Today's Edition Local Missouri National World Opinion Obits Sports GoMidMo Events Classifieds Newsletters Contests Special Sections Jobs
story.lead_photo.caption Barb Willems, right, co-owner of COMO Scents and More, talks to Jessica Porter about the products offered by the business at Sunday's Capital Mall Trade Days. Photo by Gerry Tritz / News Tribune.

With the COVID-19 pandemic creating a tough business environment, some small businesses have turned to a new sales outlet that isn't so new: the mall.

Capital Mall on Saturday and Sunday held its monthly Trade Days, a marketplace for vendors to peddle products from home-based businesses, crafts and services.

Dennis and Barb Willems of COMO Scents and More had a booth at Center Court, selling their candles, scents, warmers, wax melts, diffusers and other items.

They're used to traveling to various events to sell their product, but this year threw them a curve.

"We had 17 events scheduled from February to May. All of them got canceled," Dennis Willems said.

Their business has struggled this year, he said. Fortunately, they're retired and don't rely on it as a source of income.

"We just take it day by day," Dennis Willems said.

Barb, his wife, said they're in the business because they love the products and they love the people.

"You have to really love your products," she said, adding they enjoy traveling and meeting new people.

"We've made many, many friends," she said.

Customer Liz Graham, who was shopping at the business Sunday, said she loves the products. The soy candles are pure and the scents "are just heavenly," she said.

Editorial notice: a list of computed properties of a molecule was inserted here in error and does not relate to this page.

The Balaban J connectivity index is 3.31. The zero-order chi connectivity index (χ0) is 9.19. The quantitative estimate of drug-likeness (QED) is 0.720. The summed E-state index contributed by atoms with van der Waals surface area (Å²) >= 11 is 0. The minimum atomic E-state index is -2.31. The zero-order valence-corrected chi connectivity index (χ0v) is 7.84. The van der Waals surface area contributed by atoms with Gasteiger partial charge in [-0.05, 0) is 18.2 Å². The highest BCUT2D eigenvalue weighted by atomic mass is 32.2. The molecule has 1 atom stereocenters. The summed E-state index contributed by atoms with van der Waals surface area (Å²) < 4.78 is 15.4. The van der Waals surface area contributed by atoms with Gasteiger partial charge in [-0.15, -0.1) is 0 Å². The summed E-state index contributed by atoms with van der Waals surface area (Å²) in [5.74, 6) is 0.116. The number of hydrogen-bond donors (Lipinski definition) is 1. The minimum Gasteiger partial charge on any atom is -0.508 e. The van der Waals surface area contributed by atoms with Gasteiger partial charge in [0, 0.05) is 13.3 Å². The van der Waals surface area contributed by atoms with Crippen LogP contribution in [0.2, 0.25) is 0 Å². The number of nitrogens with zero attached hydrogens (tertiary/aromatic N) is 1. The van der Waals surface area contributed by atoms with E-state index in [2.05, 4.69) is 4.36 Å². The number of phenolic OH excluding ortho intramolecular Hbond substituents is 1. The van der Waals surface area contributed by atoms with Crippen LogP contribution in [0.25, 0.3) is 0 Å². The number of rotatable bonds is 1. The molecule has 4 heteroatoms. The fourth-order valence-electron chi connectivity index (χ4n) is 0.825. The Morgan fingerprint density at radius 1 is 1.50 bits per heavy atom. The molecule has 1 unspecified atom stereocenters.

Elizabeth Coffman, owner of Avon Fundraising, has been selling Avon products since 2000 and said the pandemic has actually helped her business.

"I think a lot of people, because of the pandemic, are scared to get out, so I'm trying to market to people who could sell at home to their friends," she said.

Related Article

BizBeat: Captain D's closes Jefferson City restaurant

Read more

The former seamstress also sells hand-sewn pillows for $10.99. She uses the profits to buy supplies to make more pillows to give to blind people.

Mae Benson was another of the approximately half-dozen vendors there Sunday. Her business, Benson's Neolife Nutrition, sells Neolife whole foods and supplements, as well as home-baked goods made from whole grains.

A medical study has shown that removing the outer husk of grains contributes to chronic fatigue, she said.

The pandemic has helped her business as well.

"It's boosted it because we have immune-enhancing supplements," she said.

She said traffic Sunday was slow, but that it's typically a good event for vendors.

Capital Mall Trade Days is held monthly. Booth spaces are $40, and the mall supplies an 8-foot table and two chairs for each vendor. The next event is set for Nov. 21-22.

COMMENTS - It looks like you're using Internet Explorer, which isn't compatible with our commenting system. You can join the discussion by using another browser, like Firefox or Google Chrome.
It looks like you're using Microsoft Edge. Our commenting system is more compatible with Firefox and Google Chrome.